Recommendation 5: Practical analysis should be generated on the ways in which rules on fossil fuel subsidies could be crafted with a focus on their environmental impacts.
Another area where further research, and, in particular, practical analysis, would be especially useful concerns the design of disciplines on fossil fuel subsidies that focus on their environmental impacts rather than their trade impacts. Specifically, such analysis could identify which (types of) fossil fuel subsidies should be subject to prohibitions based on their environmental harmfulness, what types of circumstances could warrant an exception, and how to apply rules to countries with different development priorities. Specifically, the analysis could point to potential trade-offs between the social and economic development priorities that countries may pursue through fossil fuel subsidies and the emissions associated with such subsidies. The analysis could further identify the prevailing types of subsidies that countries are struggling to reform.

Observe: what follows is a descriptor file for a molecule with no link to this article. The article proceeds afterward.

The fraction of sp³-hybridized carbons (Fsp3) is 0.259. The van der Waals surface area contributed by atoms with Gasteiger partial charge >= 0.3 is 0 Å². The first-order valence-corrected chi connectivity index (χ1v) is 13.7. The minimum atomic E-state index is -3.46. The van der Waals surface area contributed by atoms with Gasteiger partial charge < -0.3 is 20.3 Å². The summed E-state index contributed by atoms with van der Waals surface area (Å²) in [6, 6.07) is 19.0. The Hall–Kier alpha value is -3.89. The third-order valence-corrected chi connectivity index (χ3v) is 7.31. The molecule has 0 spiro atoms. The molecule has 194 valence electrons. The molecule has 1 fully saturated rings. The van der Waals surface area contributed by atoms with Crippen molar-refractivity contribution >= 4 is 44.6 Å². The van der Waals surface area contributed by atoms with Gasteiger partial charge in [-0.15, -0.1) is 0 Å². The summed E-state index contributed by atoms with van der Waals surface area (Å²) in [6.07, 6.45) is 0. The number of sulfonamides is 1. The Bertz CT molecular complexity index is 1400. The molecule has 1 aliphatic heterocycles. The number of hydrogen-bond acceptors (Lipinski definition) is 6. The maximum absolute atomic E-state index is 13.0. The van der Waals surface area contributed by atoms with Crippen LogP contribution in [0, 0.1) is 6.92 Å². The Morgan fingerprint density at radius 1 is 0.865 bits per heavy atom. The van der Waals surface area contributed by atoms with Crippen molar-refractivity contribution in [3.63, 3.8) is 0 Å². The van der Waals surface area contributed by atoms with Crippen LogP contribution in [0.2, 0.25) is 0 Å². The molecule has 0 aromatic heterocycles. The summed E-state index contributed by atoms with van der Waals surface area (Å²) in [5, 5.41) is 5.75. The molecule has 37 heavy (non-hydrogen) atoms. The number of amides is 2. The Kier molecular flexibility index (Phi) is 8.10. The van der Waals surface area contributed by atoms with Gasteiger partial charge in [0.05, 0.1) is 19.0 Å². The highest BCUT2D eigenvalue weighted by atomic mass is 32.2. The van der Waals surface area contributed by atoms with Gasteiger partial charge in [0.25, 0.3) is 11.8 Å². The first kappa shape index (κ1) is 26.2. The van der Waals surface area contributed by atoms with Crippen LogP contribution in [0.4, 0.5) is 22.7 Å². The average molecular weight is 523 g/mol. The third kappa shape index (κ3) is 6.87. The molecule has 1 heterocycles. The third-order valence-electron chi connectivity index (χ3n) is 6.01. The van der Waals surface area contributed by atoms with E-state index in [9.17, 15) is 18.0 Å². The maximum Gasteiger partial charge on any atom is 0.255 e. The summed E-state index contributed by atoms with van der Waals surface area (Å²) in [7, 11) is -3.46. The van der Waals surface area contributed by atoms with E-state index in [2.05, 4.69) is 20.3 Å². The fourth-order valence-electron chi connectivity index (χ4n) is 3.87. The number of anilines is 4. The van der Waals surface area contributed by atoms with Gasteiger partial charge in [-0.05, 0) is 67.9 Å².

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Toward trade rules that support fossil fuel subsidy reform and the clean energy transition
Harro van Asselt and Tom Moerenhout